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By Brian Grimmett

Diamond in the rough

The introduction of the internet completely revolutionized nearly every aspect of music. Artists can now release material independently on all kinds of websites, labels provide digital downloads of tracks, and even obscure live events get posted all over the place. The bottom line is that the consumption of music has grown exponentially as a result.

One of the most rewarding things about the music world is finding new acts. Being the first one to discover a new band and show it to all your friends makes the long hours of searching worthwhile. Yet there are so many artists with so much music to listen to that it becomes overwhelming. In addition, being the first one to discover a piece of art has become quite difficult. One of the benefits of the current internet is not just the ability to find brand new artists, but discovering those unknown and forgotten ones.

An effective method of discovering unknown artists from previous decades is finding out what successful musicians listen to. While some of them refuse to talk to the media or reveal such information, others actively undertake getting the word out about other groups.

Kurt Cobain of Nirvana achieved enormous levels of success and spent numerous interviews talking up bands he felt should get more recognition. Sessions with journalists along with journal entries reveal a surprisingly diverse range of interests, from the low key atmospherics found in Mazzy Star to the obscure punk of Tales of Terror. Although Cobain was known as more of a rocker, these choices not only bring attention to lesser known bands but help in developing a bigger appreciation for his craft.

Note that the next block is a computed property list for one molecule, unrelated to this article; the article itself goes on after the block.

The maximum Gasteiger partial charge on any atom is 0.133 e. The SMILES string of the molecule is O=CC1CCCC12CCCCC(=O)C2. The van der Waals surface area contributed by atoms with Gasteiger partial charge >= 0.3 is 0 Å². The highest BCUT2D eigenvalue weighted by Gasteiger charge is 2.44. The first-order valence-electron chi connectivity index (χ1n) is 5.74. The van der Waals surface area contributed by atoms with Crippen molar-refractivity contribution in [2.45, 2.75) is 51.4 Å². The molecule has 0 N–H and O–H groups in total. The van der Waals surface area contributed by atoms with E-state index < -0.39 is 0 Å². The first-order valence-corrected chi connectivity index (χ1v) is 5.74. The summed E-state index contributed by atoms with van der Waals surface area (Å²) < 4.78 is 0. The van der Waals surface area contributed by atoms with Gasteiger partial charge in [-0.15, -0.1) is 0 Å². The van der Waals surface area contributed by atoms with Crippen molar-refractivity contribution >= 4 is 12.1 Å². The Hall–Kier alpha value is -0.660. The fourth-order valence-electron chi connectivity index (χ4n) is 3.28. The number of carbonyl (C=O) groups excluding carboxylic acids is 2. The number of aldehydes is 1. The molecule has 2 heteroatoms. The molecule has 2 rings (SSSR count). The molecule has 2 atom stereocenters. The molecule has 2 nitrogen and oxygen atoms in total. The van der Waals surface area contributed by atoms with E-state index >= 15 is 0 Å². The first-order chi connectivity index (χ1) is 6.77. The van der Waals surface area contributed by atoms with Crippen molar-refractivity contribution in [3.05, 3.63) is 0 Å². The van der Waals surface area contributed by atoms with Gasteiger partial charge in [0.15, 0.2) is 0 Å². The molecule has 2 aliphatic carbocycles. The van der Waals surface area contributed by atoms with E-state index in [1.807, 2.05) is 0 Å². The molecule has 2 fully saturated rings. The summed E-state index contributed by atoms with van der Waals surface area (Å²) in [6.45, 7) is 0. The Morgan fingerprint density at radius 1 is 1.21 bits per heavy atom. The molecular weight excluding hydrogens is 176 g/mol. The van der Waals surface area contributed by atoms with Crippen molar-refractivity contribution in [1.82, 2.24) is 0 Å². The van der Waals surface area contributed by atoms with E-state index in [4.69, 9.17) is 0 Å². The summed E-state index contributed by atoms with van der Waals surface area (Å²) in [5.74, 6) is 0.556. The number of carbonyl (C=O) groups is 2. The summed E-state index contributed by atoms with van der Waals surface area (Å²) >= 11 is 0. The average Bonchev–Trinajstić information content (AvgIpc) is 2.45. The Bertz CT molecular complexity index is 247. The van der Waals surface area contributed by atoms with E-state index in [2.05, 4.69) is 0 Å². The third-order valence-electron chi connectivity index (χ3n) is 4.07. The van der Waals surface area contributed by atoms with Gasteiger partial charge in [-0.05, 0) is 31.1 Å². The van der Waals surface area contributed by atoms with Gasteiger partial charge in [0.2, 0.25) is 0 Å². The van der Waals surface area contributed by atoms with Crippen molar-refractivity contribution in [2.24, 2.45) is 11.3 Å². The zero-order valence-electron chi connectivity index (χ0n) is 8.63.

Since the early 1990s, Jason Pierce has been leading the outfit Spiritualized, a band notorious for producing a body of diverse work that is difficult to describe. Interviews have borne out his preference for discussing others' music rather than his own. Groups often mentioned range from the avant garde jazz of Sun Ra, the classical/rock hybrid of Penguin Café Orchestra, and the experimental art produced by Laurie Anderson. Jason Pierce has long been a tireless promoter of obscure folk records from the 1930s and 1940s as well.

Thurston Moore is a member of the rock icon Sonic Youth, and has always done everything in his power to help unknown bands get more recognition. To this day, he takes an active role in selecting obscure bands to open at his concerts and assists in releasing their music through different labels. Early in his career, it was written of him that "disc jockeys have no place in being musicians" — an apparent attack on his penchant for pushing other bands whenever possible, but this most likely played a big role in the success which came later. Since the mid 1980s, Sonic Youth has played a part in bringing bands such as Beck and the Minutemen to the world, while also being a large influence on the success of grunge music.

These are only three artists and a small sampling of some of the groups they admired. Getting to know a musician's influences is as rewarding as exploring the music they themselves made. The work is worth it and will change the way you hear music.

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